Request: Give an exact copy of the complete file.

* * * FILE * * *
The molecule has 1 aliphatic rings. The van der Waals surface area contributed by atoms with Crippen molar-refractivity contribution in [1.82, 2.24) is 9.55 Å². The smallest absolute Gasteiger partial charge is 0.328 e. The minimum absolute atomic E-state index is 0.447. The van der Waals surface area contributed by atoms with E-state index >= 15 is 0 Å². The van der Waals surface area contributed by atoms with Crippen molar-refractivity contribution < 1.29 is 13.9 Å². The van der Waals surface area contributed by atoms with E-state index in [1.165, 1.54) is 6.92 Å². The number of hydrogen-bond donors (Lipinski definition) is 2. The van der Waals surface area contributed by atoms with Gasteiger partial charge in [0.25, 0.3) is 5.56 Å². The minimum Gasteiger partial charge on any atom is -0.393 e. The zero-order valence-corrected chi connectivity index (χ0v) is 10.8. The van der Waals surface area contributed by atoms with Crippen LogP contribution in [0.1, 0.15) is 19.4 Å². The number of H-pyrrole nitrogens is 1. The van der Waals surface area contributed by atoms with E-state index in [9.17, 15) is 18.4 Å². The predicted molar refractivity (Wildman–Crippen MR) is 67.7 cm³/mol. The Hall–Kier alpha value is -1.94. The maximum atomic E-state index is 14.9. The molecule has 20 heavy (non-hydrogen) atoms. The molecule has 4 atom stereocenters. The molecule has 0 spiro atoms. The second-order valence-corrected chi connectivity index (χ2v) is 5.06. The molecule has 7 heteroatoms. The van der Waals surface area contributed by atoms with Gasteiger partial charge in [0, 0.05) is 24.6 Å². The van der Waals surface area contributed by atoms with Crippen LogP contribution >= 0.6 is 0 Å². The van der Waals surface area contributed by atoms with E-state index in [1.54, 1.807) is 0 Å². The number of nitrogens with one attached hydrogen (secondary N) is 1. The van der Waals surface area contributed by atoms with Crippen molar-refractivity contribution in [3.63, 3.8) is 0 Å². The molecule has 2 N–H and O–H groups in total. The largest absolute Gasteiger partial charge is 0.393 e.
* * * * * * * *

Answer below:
The molecule has 1 aliphatic rings. The van der Waals surface area contributed by atoms with Crippen molar-refractivity contribution in [1.82, 2.24) is 9.55 Å². The smallest absolute Gasteiger partial charge is 0.328 e. The minimum absolute atomic E-state index is 0.447. The van der Waals surface area contributed by atoms with E-state index >= 15 is 0 Å². The van der Waals surface area contributed by atoms with Crippen molar-refractivity contribution < 1.29 is 13.9 Å². The van der Waals surface area contributed by atoms with E-state index in [1.165, 1.54) is 6.92 Å². The number of hydrogen-bond donors (Lipinski definition) is 2. The van der Waals surface area contributed by atoms with Gasteiger partial charge in [0.25, 0.3) is 5.56 Å². The minimum Gasteiger partial charge on any atom is -0.393 e. The zero-order valence-corrected chi connectivity index (χ0v) is 10.8. The van der Waals surface area contributed by atoms with Crippen LogP contribution in [0.1, 0.15) is 19.4 Å². The number of H-pyrrole nitrogens is 1. The van der Waals surface area contributed by atoms with E-state index in [9.17, 15) is 18.4 Å². The predicted molar refractivity (Wildman–Crippen MR) is 67.7 cm³/mol. The Hall–Kier alpha value is -1.94. The maximum atomic E-state index is 14.9. The molecule has 20 heavy (non-hydrogen) atoms. The molecule has 4 atom stereocenters. The molecule has 0 spiro atoms. The second-order valence-corrected chi connectivity index (χ2v) is 5.06. The molecule has 7 heteroatoms. The van der Waals surface area contributed by atoms with Gasteiger partial charge in [0, 0.05) is 24.6 Å². The van der Waals surface area contributed by atoms with Crippen LogP contribution >= 0.6 is 0 Å². The van der Waals surface area contributed by atoms with E-state index in [1.54, 1.807) is 0 Å². The number of nitrogens with one attached hydrogen (secondary N) is 1. The van der Waals surface area contributed by atoms with Crippen molar-refractivity contribution in [3.63, 3.8) is 0 Å². The molecule has 2 N–H and O–H groups in total. The largest absolute Gasteiger partial charge is 0.393 e.